COVID-19

For Fashion Week, the industry tries to reinvent itself

Erika Beras Sep 24, 2020
Heard on: Marketplace
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Models pose at the Rebecca Minkoff presentation on Sept. 15, during New York Fashion Week. Arturo Holmes/Getty Images
COVID-19

For Fashion Week, the industry tries to reinvent itself

Erika Beras Sep 24, 2020
Models pose at the Rebecca Minkoff presentation on Sept. 15, during New York Fashion Week. Arturo Holmes/Getty Images
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We’re in the middle of fashion week season: New York’s and London’s have wrapped up, Milan’s is going on right now and Paris’ will round out the sequence next week.

The runway shows have been scaled back, socially distanced and mostly virtual. The slimmed-down events are one indication of how the fashion industry’s scrambling to make sense of a world under lockdown.

In the program for his New York Fashion Week event, designer Tom Ford wrote that at the height of stay-at-home orders, he felt fashion should simply go into hibernation for a year. He’s not alone in that thought. Susan Scafidi, founder and academic director at the Fashion Law Institute at Fordham University, said these fashion week shows are “in some ways a placeholder.”

“At the moment, the way we dress is really the way we don’t dress anymore, Scafidi said. “Fewer places to go, fewer formal events, a significant percentage of people still working from home.”

She said that means designers and the companies that distribute clothes have to evolve.

Last week, Rent the Runway, known for leasing workwear and formal wear, said it is getting rid of its unlimited subscription. Retailers that sell high fashion have shuttered. Supply chains have been backed up. Thomai Serdari, luxury marketing professor at New York University, says there’s “a general feeling of uncertainty.”

“We don’t know where we’re going to manufacture the product, we don’t know what the product will look like. We don’t know what our life would look like to even imagine the product,” Sedari said.

The products for now on the virtual runway: couture masks, flowier, comfier clothes and home decor. Laticha Brown, a professor at Fashion Institute of Technology, said designers are using this time to rethink what they want to create and what consumers will buy. Brown said her own style has changed now that she spends lots of time on video calls.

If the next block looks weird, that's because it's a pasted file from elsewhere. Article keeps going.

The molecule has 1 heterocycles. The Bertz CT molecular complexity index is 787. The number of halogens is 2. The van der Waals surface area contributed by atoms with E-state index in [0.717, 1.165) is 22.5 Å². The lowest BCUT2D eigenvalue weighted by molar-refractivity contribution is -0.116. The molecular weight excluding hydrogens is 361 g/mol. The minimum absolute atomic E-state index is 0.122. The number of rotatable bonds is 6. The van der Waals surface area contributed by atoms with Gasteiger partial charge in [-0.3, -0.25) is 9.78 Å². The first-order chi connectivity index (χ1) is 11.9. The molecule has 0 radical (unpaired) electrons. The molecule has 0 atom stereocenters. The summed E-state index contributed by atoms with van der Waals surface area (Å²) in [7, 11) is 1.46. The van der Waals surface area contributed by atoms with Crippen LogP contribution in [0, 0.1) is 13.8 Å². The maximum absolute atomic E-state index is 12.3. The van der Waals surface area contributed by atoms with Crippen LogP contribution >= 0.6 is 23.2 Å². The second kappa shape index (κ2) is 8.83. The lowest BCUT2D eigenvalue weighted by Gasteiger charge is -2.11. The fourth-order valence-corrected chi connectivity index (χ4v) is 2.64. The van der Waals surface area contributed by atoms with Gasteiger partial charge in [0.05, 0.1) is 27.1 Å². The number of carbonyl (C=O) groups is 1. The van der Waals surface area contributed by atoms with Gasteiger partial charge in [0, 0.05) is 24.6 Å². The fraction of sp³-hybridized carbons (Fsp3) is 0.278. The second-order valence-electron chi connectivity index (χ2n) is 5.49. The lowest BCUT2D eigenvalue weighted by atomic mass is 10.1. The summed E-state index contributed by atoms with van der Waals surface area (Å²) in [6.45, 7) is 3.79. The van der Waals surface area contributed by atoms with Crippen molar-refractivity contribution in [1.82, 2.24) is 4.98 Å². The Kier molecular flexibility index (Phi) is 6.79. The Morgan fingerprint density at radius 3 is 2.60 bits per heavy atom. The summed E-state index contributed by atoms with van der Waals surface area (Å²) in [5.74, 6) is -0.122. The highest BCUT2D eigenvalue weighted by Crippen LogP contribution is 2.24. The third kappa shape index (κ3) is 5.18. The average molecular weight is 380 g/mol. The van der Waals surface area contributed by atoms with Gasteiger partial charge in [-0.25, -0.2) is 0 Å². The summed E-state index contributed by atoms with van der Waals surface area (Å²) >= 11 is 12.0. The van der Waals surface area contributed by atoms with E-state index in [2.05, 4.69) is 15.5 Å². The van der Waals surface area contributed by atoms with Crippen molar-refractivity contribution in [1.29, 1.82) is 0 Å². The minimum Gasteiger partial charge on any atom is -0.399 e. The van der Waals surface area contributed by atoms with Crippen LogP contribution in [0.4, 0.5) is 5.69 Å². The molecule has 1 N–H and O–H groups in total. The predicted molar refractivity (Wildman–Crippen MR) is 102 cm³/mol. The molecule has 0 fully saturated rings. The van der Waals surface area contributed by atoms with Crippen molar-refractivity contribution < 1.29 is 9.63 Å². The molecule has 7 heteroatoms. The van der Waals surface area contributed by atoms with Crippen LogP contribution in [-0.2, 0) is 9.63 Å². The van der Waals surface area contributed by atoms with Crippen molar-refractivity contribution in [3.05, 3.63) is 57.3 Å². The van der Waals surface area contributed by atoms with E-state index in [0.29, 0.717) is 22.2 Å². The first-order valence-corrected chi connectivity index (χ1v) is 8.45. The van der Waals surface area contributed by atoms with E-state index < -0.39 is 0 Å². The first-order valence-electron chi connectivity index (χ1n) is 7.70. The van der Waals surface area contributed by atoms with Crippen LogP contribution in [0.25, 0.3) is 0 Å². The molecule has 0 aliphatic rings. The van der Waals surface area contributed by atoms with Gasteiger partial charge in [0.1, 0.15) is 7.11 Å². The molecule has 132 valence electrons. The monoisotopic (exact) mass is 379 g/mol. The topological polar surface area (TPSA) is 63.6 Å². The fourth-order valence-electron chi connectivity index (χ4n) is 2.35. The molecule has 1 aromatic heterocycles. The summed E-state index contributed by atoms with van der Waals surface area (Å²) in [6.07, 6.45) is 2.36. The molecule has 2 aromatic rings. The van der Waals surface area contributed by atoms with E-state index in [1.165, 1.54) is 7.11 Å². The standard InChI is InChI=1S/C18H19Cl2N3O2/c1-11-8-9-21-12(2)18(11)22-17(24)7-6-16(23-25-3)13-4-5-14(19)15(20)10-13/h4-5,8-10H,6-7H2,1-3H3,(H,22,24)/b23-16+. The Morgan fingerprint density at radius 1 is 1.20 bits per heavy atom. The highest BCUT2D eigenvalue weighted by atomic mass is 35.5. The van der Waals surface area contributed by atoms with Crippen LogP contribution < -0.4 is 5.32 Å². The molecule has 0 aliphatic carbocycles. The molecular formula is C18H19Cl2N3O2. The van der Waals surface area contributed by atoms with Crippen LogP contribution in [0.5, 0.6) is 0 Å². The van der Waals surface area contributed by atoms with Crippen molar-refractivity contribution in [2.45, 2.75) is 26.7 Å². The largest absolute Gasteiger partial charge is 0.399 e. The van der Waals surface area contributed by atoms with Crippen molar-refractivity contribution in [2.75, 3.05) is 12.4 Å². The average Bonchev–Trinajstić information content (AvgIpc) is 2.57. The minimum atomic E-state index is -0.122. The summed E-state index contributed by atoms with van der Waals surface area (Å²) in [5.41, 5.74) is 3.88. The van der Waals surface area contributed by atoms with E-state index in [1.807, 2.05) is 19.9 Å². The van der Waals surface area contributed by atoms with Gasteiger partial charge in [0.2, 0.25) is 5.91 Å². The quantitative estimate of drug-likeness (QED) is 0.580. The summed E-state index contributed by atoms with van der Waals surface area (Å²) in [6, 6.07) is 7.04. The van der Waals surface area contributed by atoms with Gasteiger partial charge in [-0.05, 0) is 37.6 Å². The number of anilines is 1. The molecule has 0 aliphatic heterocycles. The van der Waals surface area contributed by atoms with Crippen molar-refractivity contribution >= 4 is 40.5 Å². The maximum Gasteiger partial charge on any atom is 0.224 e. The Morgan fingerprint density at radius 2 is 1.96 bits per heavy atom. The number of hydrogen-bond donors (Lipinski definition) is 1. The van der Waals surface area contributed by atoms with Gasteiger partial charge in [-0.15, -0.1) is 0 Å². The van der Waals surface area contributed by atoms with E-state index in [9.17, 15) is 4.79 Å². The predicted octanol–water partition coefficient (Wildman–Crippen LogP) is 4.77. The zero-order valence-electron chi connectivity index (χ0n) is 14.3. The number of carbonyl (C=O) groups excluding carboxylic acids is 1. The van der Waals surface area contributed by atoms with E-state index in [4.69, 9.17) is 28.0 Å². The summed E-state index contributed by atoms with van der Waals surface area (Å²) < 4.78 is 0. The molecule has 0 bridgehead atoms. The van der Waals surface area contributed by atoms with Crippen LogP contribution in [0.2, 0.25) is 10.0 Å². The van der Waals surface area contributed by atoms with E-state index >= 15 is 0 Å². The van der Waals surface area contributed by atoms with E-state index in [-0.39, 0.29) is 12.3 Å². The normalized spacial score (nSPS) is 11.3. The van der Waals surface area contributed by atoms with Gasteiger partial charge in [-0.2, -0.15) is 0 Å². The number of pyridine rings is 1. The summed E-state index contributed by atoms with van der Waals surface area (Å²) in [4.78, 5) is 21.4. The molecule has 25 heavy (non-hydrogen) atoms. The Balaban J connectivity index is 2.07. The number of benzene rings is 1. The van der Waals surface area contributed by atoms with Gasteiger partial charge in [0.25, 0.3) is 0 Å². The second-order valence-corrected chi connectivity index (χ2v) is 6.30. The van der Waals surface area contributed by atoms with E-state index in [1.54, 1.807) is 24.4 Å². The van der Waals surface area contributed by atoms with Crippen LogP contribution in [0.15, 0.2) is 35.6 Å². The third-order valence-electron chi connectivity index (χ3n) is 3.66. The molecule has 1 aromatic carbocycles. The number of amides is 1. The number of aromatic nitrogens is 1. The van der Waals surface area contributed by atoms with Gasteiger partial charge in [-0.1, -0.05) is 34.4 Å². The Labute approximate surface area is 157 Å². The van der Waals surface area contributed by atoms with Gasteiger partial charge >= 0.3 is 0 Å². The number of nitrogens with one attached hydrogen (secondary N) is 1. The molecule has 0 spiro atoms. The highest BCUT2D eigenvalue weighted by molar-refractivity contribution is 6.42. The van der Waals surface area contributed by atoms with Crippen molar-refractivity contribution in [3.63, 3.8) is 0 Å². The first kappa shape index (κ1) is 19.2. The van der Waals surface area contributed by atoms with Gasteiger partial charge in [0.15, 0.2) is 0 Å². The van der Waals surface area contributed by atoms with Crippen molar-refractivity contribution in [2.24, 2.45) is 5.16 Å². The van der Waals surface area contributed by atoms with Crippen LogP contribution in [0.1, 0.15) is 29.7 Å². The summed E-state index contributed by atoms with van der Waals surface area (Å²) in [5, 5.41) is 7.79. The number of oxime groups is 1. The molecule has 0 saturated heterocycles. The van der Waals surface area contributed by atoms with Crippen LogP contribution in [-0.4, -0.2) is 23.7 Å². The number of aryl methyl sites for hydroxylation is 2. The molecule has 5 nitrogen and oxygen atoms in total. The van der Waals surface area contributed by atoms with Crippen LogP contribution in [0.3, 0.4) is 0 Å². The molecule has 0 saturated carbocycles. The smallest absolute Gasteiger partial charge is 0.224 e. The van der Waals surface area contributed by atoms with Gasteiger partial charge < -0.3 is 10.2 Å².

“I’m looking at neckline, so am I wearing a crewneck or V-neck,” she said. “I want to make sure perhaps my necklace is a statement necklace something that they can actually see.”

That’s influencing what she and other shoppers have been buying.

COVID-19 Economy FAQs

How are Americans feeling about their finances?

Nearly half of all Americans would have trouble paying for an unexpected $250 bill and a third of Americans have less income than before the pandemic, according to the latest results of our Marketplace-Edison Poll. Also, 6 in 10 Americans think that race has at least some impact on an individual’s long-term financial situation, but Black respondents are much more likely to think that race has a big impact on a person’s long-term financial situation than white or Hispanic/Latinx respondents.

Find the rest of the poll results here, which cover how Americans have been faring financially about six months into the pandemic, race and equity within the workplace and some of the key issues Trump and Biden supporters are concerned about.

Are people still waiting for unemployment payments?

Yes. There is no way to know exactly how many people have been waiting for months and are still not getting unemployment, because states do not have a good system in place for tracking that kind of data, according to Andrew Stettner of The Century Foundation. But by his own calculations, only about 60% of people who have applied for benefits are currently receiving them. That means there are millions still waiting. Read more here on what they are doing about it.

What’s going to happen to retailers, especially with the holiday shopping season approaching?

A report out Tuesday from the accounting consultancy BDO USA said 29 big retailers filed for bankruptcy protection through August. And if bankruptcies continue at that pace, the number could rival the bankruptcies of 2010, after the Great Recession. For retailers, the last three months of this year will be even more critical than usual for their survival as they look for some hope around the holidays.

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